As a graduate student, I struggled before I came to this program. I kept asking myself “Am I too old for study abroad?” “ Will it be too hard for me to get adapted to a new culture?” However, after eight weeks of MSC program at LMU University Munich, I found my answer: it is never too late to go to a new country, to experience a different culture, to meet new people from diverse backgrounds, and to discover yourself. Here are only four of my one thousand reasons, and they are already convincing enough.
1. Learning a New Language
I studied German during my freshman year in college in China and my exchange year in Canada. However, all the things I have learned from German class are far from enough. It’s still hard for me to talk in German. When I just got here, I tried to speak German to our tutor Max, but I couldn’t understand what he said back to me. I also tried to ask for help in German, but I failed too.
Thank god, we had a week of “Survival German” class; from that class, our biggest take-away was learning Germans’ daily conversations. Also, as I live in this country, I learn German everyday when I am at the supermarket, in a shop, and even on the U-Bahn. At school, it took me hours to remember all the new words, but here, I learned a lot of words by using them in my daily life.
Indeed, the best way to learn a language is to immerse myself in a place surrounded by native speakers. Now when my colleagues are talking to each other, I try to understand what they say. When I see commercials on the U-Bahn station, I try to get the main ideas without knowing the meaning of each word. I can now even distinguish dialects of people from different parts of Germany.
2. Experiencing a New Culture
“Oh, this is so German.” I have said this a lot during my stay here. Before I came to Germany, I thought German culture could be very similar to American and Canadian ones since they are all Western cultures to a Chinese girl. I grew up in China, moved to Canada when I was 19, and started graduate school last year in Boston. I thought German culture could be very similar to the Western cultures I experienced in North America. However, Germany is unique, and I can say that there is no culture like German culture in this world.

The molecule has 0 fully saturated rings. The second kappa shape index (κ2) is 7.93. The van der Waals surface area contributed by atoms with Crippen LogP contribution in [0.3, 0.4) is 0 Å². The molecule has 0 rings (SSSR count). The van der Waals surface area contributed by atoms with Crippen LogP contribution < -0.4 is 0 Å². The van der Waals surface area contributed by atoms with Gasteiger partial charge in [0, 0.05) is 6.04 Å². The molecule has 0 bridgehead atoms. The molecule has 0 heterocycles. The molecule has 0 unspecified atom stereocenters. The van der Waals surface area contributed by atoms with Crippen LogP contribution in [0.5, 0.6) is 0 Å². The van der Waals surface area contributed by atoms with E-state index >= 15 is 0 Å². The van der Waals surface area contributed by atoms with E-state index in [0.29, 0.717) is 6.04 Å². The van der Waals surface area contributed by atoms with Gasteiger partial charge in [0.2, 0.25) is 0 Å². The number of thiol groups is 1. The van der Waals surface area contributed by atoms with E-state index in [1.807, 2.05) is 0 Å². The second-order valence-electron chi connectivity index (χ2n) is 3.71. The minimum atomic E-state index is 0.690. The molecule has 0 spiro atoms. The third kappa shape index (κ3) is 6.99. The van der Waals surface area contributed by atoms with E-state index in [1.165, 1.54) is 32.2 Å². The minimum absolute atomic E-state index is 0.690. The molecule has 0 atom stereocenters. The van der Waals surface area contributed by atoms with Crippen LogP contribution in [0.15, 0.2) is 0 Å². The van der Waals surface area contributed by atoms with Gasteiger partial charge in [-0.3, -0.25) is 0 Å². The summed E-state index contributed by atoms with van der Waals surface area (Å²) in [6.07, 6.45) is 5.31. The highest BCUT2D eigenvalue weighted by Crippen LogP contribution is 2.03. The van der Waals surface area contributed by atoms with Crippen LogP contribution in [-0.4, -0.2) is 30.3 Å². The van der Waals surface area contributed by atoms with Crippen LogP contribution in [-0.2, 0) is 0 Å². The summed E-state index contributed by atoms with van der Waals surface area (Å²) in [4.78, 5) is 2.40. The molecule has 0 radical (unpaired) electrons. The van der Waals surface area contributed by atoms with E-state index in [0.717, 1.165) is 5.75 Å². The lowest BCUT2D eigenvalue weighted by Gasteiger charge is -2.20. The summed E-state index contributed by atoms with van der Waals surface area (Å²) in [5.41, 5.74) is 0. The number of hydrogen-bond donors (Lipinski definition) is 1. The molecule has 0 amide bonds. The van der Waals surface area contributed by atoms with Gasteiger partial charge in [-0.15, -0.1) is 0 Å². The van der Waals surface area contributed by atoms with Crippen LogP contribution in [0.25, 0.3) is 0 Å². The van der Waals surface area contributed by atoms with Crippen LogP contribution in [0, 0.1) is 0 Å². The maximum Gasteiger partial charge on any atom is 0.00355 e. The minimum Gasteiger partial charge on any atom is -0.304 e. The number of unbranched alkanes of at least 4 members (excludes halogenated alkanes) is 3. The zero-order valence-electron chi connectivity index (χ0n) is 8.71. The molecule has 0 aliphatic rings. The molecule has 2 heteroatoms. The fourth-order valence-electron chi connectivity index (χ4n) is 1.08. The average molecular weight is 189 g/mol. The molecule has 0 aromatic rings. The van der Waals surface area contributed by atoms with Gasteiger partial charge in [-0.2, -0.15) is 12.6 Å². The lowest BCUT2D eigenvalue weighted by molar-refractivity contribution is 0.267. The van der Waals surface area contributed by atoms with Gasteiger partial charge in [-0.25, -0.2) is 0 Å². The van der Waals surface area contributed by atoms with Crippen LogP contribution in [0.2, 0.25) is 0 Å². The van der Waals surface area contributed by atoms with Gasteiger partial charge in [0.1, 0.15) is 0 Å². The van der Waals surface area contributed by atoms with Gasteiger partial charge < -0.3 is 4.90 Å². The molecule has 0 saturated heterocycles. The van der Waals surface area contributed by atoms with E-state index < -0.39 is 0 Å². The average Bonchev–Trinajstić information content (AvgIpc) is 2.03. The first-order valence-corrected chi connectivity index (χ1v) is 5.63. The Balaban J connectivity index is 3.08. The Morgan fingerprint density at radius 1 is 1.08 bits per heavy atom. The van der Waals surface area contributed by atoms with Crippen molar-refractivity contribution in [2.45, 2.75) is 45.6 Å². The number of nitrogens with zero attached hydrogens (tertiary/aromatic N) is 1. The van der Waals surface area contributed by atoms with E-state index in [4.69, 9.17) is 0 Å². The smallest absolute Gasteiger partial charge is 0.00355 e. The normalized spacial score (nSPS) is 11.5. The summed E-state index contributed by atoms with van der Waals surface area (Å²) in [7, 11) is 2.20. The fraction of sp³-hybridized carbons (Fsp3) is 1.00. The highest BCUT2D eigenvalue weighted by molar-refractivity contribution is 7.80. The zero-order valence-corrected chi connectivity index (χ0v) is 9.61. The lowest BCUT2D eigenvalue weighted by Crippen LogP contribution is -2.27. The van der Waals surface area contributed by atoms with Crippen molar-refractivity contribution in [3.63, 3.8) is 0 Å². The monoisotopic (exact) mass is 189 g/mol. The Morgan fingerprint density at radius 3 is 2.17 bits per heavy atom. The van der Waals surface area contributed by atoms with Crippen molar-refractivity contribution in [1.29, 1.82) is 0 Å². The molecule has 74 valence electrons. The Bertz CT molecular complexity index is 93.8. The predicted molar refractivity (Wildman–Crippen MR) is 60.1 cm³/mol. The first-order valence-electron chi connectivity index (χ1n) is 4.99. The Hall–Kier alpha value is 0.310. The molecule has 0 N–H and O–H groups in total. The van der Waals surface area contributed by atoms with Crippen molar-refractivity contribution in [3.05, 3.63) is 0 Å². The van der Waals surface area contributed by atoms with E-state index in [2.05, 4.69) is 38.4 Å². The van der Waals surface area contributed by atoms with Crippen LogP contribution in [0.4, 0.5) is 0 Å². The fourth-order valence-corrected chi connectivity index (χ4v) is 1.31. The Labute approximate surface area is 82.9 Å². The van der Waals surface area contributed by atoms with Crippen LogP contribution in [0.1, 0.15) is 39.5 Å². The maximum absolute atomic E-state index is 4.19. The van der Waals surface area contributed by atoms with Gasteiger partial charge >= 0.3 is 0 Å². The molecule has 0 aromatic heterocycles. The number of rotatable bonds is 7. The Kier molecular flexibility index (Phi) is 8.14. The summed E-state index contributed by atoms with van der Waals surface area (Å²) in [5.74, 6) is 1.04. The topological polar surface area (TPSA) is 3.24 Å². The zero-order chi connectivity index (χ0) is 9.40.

The stereotype of Germans is serious and rigorous. It is true that Germans are very careful with their work and very efficient, but on top of that, Germans are more fun and more easy-going than what I expected. I like seeing people getting ready to chill at the Englischergarten at noon. I appreciate how people work non-stop during the day and rush to a Biergarten right after work or go hiking during the weekend. I enjoyed FC Bayern Munich’s fight song that my colleagues played for me before I went to the game; we even danced in the office. Germans really know how to balance their work and lives.
The most European thing I have done here was going to the Opera. Even though I didn’t understand what the artists sang, from their performances, I could feel their power and sorrow. When I stepped out of the Opera house, it was already 9 o’clock in the evening. The evening lights were lit at Max Josephs Platz, but it was still a little bit bright outside. Looking at the buildings with all lights on, feeling a little bit dizzy due to the wine I had, and thinking about the Opera, everything was just perfectly European.
3. Meeting New People